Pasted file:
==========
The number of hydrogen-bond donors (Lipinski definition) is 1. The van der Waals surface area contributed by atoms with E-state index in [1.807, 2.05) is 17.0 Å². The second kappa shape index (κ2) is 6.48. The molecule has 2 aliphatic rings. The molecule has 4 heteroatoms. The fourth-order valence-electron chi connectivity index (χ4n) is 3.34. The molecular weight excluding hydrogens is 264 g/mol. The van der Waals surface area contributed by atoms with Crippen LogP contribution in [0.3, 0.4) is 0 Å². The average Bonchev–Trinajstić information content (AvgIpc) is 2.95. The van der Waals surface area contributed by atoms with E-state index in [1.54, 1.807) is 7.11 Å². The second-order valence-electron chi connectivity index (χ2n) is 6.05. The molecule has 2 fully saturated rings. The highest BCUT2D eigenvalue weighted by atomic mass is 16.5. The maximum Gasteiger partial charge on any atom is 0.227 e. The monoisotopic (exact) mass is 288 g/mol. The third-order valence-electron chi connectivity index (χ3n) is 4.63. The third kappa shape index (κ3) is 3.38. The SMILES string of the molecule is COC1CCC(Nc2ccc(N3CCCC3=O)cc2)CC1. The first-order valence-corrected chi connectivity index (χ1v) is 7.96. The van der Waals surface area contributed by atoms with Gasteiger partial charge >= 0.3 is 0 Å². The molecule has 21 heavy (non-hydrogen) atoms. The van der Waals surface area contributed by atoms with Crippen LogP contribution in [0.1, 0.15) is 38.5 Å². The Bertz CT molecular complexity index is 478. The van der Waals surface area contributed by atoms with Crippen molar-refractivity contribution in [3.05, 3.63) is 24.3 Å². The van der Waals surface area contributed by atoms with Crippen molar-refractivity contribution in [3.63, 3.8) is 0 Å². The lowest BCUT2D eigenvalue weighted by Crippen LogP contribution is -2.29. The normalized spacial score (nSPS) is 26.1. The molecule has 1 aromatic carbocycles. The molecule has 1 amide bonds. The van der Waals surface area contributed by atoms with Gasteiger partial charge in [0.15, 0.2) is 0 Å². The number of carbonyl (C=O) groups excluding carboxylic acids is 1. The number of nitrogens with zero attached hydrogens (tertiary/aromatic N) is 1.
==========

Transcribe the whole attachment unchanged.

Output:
The number of hydrogen-bond donors (Lipinski definition) is 1. The van der Waals surface area contributed by atoms with E-state index in [1.807, 2.05) is 17.0 Å². The second kappa shape index (κ2) is 6.48. The molecule has 2 aliphatic rings. The molecule has 4 heteroatoms. The fourth-order valence-electron chi connectivity index (χ4n) is 3.34. The molecular weight excluding hydrogens is 264 g/mol. The van der Waals surface area contributed by atoms with Crippen LogP contribution in [0.3, 0.4) is 0 Å². The average Bonchev–Trinajstić information content (AvgIpc) is 2.95. The van der Waals surface area contributed by atoms with E-state index in [1.54, 1.807) is 7.11 Å². The second-order valence-electron chi connectivity index (χ2n) is 6.05. The molecule has 2 fully saturated rings. The highest BCUT2D eigenvalue weighted by atomic mass is 16.5. The maximum Gasteiger partial charge on any atom is 0.227 e. The monoisotopic (exact) mass is 288 g/mol. The third-order valence-electron chi connectivity index (χ3n) is 4.63. The third kappa shape index (κ3) is 3.38. The SMILES string of the molecule is COC1CCC(Nc2ccc(N3CCCC3=O)cc2)CC1. The first-order valence-corrected chi connectivity index (χ1v) is 7.96. The van der Waals surface area contributed by atoms with Gasteiger partial charge >= 0.3 is 0 Å². The molecule has 21 heavy (non-hydrogen) atoms. The van der Waals surface area contributed by atoms with Crippen LogP contribution in [0.1, 0.15) is 38.5 Å². The Bertz CT molecular complexity index is 478. The van der Waals surface area contributed by atoms with Crippen molar-refractivity contribution in [3.05, 3.63) is 24.3 Å². The van der Waals surface area contributed by atoms with Crippen molar-refractivity contribution in [3.63, 3.8) is 0 Å². The lowest BCUT2D eigenvalue weighted by Crippen LogP contribution is -2.29. The normalized spacial score (nSPS) is 26.1. The molecule has 1 aromatic carbocycles. The molecule has 1 amide bonds. The van der Waals surface area contributed by atoms with Gasteiger partial charge in [0.15, 0.2) is 0 Å². The number of carbonyl (C=O) groups excluding carboxylic acids is 1. The number of nitrogens with zero attached hydrogens (tertiary/aromatic N) is 1.